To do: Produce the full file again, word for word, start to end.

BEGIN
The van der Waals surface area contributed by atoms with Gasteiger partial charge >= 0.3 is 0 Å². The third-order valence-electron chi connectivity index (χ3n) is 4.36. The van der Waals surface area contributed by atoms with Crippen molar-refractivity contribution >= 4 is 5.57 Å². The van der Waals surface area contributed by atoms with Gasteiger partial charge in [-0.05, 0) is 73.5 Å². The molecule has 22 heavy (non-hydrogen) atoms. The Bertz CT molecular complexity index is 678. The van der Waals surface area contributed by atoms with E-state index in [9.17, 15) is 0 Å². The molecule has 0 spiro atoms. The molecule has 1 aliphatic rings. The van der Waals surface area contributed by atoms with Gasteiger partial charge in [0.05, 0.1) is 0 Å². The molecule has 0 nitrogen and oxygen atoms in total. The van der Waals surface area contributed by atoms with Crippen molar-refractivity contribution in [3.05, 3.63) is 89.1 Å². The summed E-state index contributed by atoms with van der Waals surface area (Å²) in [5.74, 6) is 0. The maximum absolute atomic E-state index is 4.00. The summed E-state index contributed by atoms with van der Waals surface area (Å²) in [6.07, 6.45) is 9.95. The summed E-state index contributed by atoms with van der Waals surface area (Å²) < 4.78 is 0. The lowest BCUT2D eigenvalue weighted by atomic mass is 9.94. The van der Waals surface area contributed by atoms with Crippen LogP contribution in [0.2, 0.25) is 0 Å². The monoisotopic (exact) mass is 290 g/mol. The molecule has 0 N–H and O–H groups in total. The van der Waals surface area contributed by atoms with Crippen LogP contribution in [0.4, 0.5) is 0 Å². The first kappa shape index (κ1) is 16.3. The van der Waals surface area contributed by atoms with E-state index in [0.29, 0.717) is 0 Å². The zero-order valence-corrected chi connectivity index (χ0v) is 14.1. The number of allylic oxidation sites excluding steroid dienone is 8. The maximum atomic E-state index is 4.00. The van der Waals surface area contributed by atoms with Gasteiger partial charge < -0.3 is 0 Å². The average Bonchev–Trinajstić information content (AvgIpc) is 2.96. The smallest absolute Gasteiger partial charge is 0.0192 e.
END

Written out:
The van der Waals surface area contributed by atoms with Gasteiger partial charge >= 0.3 is 0 Å². The third-order valence-electron chi connectivity index (χ3n) is 4.36. The van der Waals surface area contributed by atoms with Crippen molar-refractivity contribution >= 4 is 5.57 Å². The van der Waals surface area contributed by atoms with Gasteiger partial charge in [-0.05, 0) is 73.5 Å². The molecule has 22 heavy (non-hydrogen) atoms. The Bertz CT molecular complexity index is 678. The van der Waals surface area contributed by atoms with E-state index in [9.17, 15) is 0 Å². The molecule has 0 spiro atoms. The molecule has 1 aliphatic rings. The van der Waals surface area contributed by atoms with Gasteiger partial charge in [0.05, 0.1) is 0 Å². The molecule has 0 nitrogen and oxygen atoms in total. The van der Waals surface area contributed by atoms with Crippen molar-refractivity contribution in [3.05, 3.63) is 89.1 Å². The summed E-state index contributed by atoms with van der Waals surface area (Å²) in [5.74, 6) is 0. The maximum absolute atomic E-state index is 4.00. The summed E-state index contributed by atoms with van der Waals surface area (Å²) in [6.07, 6.45) is 9.95. The summed E-state index contributed by atoms with van der Waals surface area (Å²) < 4.78 is 0. The lowest BCUT2D eigenvalue weighted by atomic mass is 9.94. The van der Waals surface area contributed by atoms with Crippen LogP contribution in [0.2, 0.25) is 0 Å². The monoisotopic (exact) mass is 290 g/mol. The molecule has 0 N–H and O–H groups in total. The van der Waals surface area contributed by atoms with Crippen LogP contribution in [0.4, 0.5) is 0 Å². The first kappa shape index (κ1) is 16.3. The van der Waals surface area contributed by atoms with E-state index in [0.29, 0.717) is 0 Å². The zero-order valence-corrected chi connectivity index (χ0v) is 14.1. The number of allylic oxidation sites excluding steroid dienone is 8. The maximum atomic E-state index is 4.00. The van der Waals surface area contributed by atoms with Gasteiger partial charge < -0.3 is 0 Å². The average Bonchev–Trinajstić information content (AvgIpc) is 2.96. The smallest absolute Gasteiger partial charge is 0.0192 e.